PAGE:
Ten miles wide and 7,993 feet deep, Hells Canyon is the country’s deepest river gorge—far deeper than the Grand Canyon. It was carved by the powerful Snake River only a few million years ago, and no bridges cross its expanse, a remote and wild area. The Hells Canyon Scenic Byway follows the Idaho side of the rift and offers a few great vistas, but the true Hells Canyon experience is found at the river bottom, on a jet boat or whitewater raft zooming across the water. You won’t want to miss these stunning river photos from around the world.
Craters of the Moon, Idaho
Boasting 618 square miles of nothing but lava, Craters of the Moon National Monument & Preserve does nothing if not live up to its name. Some 2,000 to 15,000 years old—practically fresh in geologic terms—this Idaho monument contains nearly every volcanic rock formation possible: cinder cones, lava rivers, lava tubes, spatter cones, tree molds, and nearly endless lava beds.
When you visit, climb up Inferno Cone for great views, explore the half-mile Caves Trail to wander through lava tubes, and scope out the North Crater Flow Trail near the visitor center. And definitely make sure to set up shop at Lava Flow Campground. Craters of the Moon is the country’s only dark-sky preserve, with unparalleled views of the Milky Way every cloudless night.
Garden of the Gods, Colorado
Just outside Colorado Springs, 300-million-year-old, 300-foot-tall sandstone rock formations jut out of pinyon-juniper woodlands, drawing you and your eye away from nearby Pikes Peak. Paths wind up, around, and in between them, like a true “garden” you can meander, contemplate, and touch. The park has 15 miles of trails, each leading you to red giants that will dwarf you in size and grandeur. A seven-mile scenic loop—with multiple parking lots and picnic areas—gives you a 360-degree look at this natural wonder. It’s free to the public, so go early to beat the crowds.
Cathedral Spires, South Dakota
Tucked into one of the country’s best state parks, the Cathedral Spires of South Dakota’s Custer State Park couldn’t be further in appearance from the Great Plains. Part of the larger Needles complex, these immense granite spires stand like a singing congregation, rising 500 feet out of the dense greenery of the Black Hills.
Want to immerse yourself in this heavenly scenery? A difficult 1.5-mile hiking trail takes you in amongst the high towers of granite, the trailhead found just off the aptly named Needles Highway. Bring a light picnic for the end of the trek and watch for wildlife. The 7.4-mile hike up Black Elk Peak offers similarly fantastic views.
Devils Tower, Wyoming
Devils Tower is considered sacred by Northern Plains Indians, and you’ll know why when you see it. It looks like little else on the planet—hexagonal columns of phonolite, once molten lava, climbing nearly 1,000 feet into the air. It was the first national monument in the country, and it was also the backdrop for Close Encounters of the Third Kind. The 1.3-mile Tower Trail circumnavigates the base, and four other trails provide unique perspectives on the laccolith. Visit in summer and you’ll notice intrepid climbers tackling its vertical walls. For more real-life movie moments, here are 65 movie and TV filming locations you can actually visit.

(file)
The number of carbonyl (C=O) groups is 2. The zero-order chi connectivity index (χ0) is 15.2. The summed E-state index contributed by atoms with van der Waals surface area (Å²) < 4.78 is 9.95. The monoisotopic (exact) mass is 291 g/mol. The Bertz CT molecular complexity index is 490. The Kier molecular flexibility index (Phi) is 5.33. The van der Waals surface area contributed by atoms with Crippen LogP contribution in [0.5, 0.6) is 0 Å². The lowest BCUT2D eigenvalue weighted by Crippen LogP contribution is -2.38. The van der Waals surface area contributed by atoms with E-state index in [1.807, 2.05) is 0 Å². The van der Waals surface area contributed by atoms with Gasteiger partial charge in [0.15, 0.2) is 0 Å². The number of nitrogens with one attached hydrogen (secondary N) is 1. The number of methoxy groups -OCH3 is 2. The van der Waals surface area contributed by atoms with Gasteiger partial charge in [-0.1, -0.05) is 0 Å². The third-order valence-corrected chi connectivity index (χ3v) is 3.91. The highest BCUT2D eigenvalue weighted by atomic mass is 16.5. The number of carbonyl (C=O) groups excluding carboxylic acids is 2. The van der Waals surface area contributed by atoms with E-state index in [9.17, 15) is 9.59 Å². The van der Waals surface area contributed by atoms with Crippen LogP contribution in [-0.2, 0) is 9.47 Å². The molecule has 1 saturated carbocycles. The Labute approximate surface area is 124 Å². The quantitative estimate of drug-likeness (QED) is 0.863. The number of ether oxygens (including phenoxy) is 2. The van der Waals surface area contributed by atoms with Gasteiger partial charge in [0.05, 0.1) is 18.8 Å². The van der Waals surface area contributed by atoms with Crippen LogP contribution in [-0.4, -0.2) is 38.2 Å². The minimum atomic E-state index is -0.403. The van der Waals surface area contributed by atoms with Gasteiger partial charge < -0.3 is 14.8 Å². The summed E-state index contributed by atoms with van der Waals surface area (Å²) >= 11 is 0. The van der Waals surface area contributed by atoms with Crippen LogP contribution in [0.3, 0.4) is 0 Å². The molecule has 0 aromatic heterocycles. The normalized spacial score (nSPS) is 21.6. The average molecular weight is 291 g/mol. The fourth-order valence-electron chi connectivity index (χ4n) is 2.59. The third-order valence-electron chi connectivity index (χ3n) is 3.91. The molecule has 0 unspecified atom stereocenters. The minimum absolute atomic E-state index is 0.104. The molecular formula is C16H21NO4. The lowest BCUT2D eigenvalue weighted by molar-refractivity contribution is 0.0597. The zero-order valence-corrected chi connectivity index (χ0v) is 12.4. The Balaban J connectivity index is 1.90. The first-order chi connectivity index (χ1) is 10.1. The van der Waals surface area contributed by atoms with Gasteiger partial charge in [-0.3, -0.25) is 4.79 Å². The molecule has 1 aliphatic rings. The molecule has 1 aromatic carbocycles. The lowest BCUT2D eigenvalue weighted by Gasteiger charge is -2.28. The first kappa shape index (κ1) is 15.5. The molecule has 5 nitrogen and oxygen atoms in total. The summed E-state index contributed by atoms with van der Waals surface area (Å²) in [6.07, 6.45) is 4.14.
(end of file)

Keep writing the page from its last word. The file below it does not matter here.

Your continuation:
Mono Lake, California
California’s Mono Lake is unique in a few ways: It’s one of the oldest lakes on the continent; it has no outlets; it’s saltier than the ocean; and it’s full of tufa towers, solid calcium carbonate spires that form where freshwater springs meet the lake’s alkaline waters. It’s also full of brine shrimp, which means the bird watching here is glorious.
What should you do there, besides enjoy the scenery? Launch your kayak in between the tufa towers at Navy Beach, go for a stroll along the boardwalks of the South Tufa Area, relax on the beach and wait for the bird show, or hop in the water—because of the dense saltwater, you might just float like an ice cube.
Paria Canyon-Vermillion Cliffs Wilderness, Utah and Arizona
The Paria Canyon-Vermillion Cliffs Wilderness is one of the country’s last great wild refuges, a 112,500-acre maze of backcountry canyons, cliffs, deserts, and plateaus untouched by man. You’ve probably seen pictures of The Wave—it’s so popular, there’s a lottery to obtain access—or even Buckskin Gulch, one of the world’s longest slot canyons. Avid hikers, campers, and photographers know this area is a goldmine for off-grid adventures. Don’t expect any facilities here!
You’ll need a permit for day-hiking or overnight trips in Paria Canyon or Buckskin Gulch. Only 20 permits are administered per day, and they need to be reserved four months in advance. When you’re here, often there will be no trail—you just hike, and hike, and hike to your heart’s content. These 15 incredible American campsites should also be on your bucket list.
Some sites listed here may not be open or may have limited hours or other restrictions due to COVID-19. Please check with them before you go.